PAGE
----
Wednesday, December 28, 2005

Neologoness

Here's a bit of self-conscious word invention, courtesy of a page on the so-clever-we're-almost-too-cute Flickr.com Web site:
Flickr labs have been hard at work creating a way to show you some of the most awesome photos on Flickr.

We like to call it interestingness.

Explore the gorgeousity by choosing a point in time...
Free extra bonus new word included at no charge to you.

(On an entirely extra-linguistic note, I personally find the use of we and especially we like to think or we call it in advertisements kinda oily. But that's just an opinion, not a usage observation.)

I will say that at this exact point in time -- it's early today, perhaps -- I can't think of an existing noun that would substitute for interestingness in place. One would have to recast using interest as an adjective, wouldn't one?

I'll also throw in that the word labs in this kind of context seems to me to be ambidextrous with respect to number. I think we could say either Flickr labs has been hard at work or Flickr labs have been hard at work. In British English, at least, the plural would be preferred always. We Americans often like to think of collective nouns as singularities. Is labs a collective noun? You decide.

4 comments:

paul95 said...

The paragraph asks the question in bold:

"I'll also throw in that the word labs in this kind of context seems to me to be ambidextrous with respect to number. I think we could say either Flickr labs has been hard at work or Flickr labs have been hard at work. In British English, at least, the plural would be preferred always. We Americans often like to think of collective nouns as singularities. Is labs a collective noun? You decide."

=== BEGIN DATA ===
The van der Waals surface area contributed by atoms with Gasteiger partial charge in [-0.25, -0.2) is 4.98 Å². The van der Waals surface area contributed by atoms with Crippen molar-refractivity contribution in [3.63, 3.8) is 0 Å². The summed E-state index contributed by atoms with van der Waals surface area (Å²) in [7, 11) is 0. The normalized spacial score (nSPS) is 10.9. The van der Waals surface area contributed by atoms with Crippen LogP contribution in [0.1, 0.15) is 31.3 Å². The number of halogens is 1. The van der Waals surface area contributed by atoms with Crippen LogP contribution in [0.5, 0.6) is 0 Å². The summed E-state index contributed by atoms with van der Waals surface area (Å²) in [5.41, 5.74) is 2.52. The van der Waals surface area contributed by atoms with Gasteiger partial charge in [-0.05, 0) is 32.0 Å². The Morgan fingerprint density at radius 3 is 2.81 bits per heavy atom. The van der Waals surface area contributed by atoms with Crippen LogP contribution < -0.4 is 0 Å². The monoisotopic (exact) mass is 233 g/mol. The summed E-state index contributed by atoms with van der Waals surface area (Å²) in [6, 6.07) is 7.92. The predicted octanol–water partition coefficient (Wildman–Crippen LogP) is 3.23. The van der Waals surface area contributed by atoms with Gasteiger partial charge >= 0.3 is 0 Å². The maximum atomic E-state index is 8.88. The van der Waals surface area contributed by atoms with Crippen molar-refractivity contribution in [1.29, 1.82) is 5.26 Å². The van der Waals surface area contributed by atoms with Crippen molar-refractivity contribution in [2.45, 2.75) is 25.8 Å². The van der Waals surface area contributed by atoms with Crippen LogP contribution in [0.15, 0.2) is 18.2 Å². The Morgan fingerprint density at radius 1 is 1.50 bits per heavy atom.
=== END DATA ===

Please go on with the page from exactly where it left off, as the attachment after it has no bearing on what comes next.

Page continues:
IMO, here's the answer:
- Labs, alone, is a non-collective plural noun.
- But "Flickr labs" would, in the U.S., be heard as a singular entity, just like the company I used to work for, called "Wicat Systems." It was always one company, one concept, and so a singular noun, despite the plural second word and its multiple employees. Same with "[Noun] Labs" or "[Noun] Airways" or "[Noun] Airlines" or "[Noun] Software Solutions"

My reasoning is undercut a bit by the fact that the L in labs is lower-cased. I see this not as an intentional way to express "all the labs that we have here at Flickr," but just as an editing mistake.

ArthurLB said...

I'm not quite sure I get you. You say that interest would have to be recast as an adjective, but "interestingness" is a noun, like spaciness and goodness. So a word to take its place would also have to be a noun, like interest. It still wouldn't work as a replacement, but there is no need to recast it at all.

"Gorgeousity" works perfectly, though, and makes sense. Contrived though it may be, it still functions as a valid word.

WordzGuy said...

You're right that interestingness is a noun. What I had in mind (I guess) was that it would have to be a noun phrase with interesting, somehow. (All such phrases that I can imagine sound kind of boring, which isn't what they wanted here, I suppose.) Interest doesn't work, of course; the meaning isn't compatible with what they're trying to capture. But the overall point is that there is no quite equivalent noun, hence the invention of interestingness.

Anonymous said...

The use of we isn't particularly oily if by "we" they mean "we here at Flickr.com," as opposed to "you and I." If they're trying to include me in an opinion I don't necessarily share, that is oily. But I don't think that's the case here.

As for the suffix, -ness generally means "the state of being" whatever precedes it: brightness, darkness, uh, interestingness?

Oddly enough, while interestingness does not appear in the AHD, it does appear in Thesaurus.com, where a host of more suitable synonyms are available. But suitability is no match for originality when you're building a brand.

--JimP